In a previous Closer’s Corner we talked about what happens to a property when an owner dies without a will:
In this Closer’s Corner we are going to discuss the different kinds of probate and how they affect a real estate closing. Obviously each probate can be slightly different depending on your specific facts but the options below will describe generally the things to know about selling property that is involved in a probate.
The most common scenario one thinks about when they think “probate” is the scenario where the deceased person has a Will and someone has taken that will to the probate court in order to settle a deceased person’s estate. In our examples below the deceased person is called the “decedent.”
In this scenario the Will is submitted to probate with the intent of vesting an executor with authority to transact on the decedent’s behalf to settle their finances. Assuming the probate judge accepts the Will the Will is then “admitted to probate” and the probate process begins. The judge will issue what’s called “Letters Testamentary” which vest the executor with the power to act on behalf of the estate. The executor is then charged with creating an inventory for the estate, handling the decedent’s affairs and then closing the estate.
When a title examiner is reviewing a probate they look to find the following items for closing:
- Appointment of an independent executor;
- The Will must give the executor the power to sell property;
- Letters Testamentary must be issued; and
- The estate Inventory and Appraisal has been filed with the court.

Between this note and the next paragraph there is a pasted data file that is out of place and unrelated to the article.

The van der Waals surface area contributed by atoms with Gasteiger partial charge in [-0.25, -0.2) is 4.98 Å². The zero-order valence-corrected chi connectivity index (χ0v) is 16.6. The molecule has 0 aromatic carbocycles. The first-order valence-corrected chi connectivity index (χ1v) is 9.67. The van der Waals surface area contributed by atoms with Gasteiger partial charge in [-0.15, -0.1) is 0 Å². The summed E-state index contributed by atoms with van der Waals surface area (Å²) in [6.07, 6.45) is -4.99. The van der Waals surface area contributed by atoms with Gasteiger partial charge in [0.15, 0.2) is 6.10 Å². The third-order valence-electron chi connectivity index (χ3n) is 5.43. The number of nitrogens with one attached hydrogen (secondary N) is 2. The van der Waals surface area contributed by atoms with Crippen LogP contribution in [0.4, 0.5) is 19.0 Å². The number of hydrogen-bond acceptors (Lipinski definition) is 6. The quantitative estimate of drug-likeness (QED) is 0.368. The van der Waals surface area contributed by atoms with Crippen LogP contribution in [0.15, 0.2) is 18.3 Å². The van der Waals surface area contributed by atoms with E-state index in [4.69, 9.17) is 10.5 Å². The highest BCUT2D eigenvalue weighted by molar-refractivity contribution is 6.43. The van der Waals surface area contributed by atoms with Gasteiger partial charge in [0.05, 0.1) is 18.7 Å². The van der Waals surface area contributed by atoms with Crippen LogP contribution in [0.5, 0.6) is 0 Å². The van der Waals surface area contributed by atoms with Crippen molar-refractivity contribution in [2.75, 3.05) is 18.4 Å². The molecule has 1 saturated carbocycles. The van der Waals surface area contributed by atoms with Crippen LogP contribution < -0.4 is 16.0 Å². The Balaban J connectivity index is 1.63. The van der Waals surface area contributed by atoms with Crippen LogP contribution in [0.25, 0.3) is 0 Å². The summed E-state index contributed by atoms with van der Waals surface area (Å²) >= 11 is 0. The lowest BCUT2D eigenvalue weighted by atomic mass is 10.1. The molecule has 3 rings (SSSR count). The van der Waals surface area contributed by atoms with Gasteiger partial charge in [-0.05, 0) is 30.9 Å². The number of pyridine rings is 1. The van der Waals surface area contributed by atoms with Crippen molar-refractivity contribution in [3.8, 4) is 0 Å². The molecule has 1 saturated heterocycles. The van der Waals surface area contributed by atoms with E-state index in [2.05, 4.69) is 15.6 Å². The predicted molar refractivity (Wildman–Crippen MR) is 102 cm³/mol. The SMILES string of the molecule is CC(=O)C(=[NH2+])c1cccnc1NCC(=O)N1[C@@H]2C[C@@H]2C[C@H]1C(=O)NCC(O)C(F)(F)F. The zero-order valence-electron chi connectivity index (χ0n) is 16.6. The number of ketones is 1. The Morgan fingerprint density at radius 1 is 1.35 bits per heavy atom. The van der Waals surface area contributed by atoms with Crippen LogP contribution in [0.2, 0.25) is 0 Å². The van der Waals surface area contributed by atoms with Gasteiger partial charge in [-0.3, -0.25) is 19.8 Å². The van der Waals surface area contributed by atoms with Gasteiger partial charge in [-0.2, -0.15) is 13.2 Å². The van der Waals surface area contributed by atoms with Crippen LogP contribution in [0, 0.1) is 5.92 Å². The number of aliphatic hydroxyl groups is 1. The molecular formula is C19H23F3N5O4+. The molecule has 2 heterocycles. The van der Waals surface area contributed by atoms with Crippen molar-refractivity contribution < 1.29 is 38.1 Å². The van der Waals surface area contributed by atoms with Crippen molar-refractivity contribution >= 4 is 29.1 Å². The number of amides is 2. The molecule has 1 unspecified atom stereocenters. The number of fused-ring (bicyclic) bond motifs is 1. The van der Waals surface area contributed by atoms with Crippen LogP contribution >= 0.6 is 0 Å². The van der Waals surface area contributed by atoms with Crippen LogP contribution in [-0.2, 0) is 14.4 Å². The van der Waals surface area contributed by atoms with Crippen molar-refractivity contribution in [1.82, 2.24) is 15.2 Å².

In most cases if we have all four of these items we can have a fairly easy closing.
Where closing can become more complex is when there is an issue with one of the items below. Common examples that can delay closing are:
- The Will does not appoint an independent executor, but instead appoints a dependent executor. When a Will appoints a dependent administration that means court approval is required for every step in settling the estate, including the sale of real property.
- The Will may not give the executor (independent or dependent) the power of sale. This means a court order to sell may be required.
- The Will fails to identify an executor at all. This means that an “administration” must be requested from the court which generally results in a court order being required for every step of the estate administration.
- Letters Testamentary have not been issued which generally means closing must delay until the probate has moved further along.
Any one of these issues can throw a wrench in a property getting sold timely.
What should a realtor do when you know there may be probate issues?
Working with a knowledgeable title company is the key to success! These issues are ones that can be resolved as long as your file is in the right hands. The best thing a realtor can do is (1) select a closing team at Texas National Title to close the transaction and (2) be available to help us walk the family through the necessary steps to get to closing. There are many tasks that must be done to get to closing and often times the clients need our support and guidance in getting the necessary documents completed. Our escrow teams and legal departments are experts in handling complex estates issues and we are here to help you get your deals closed.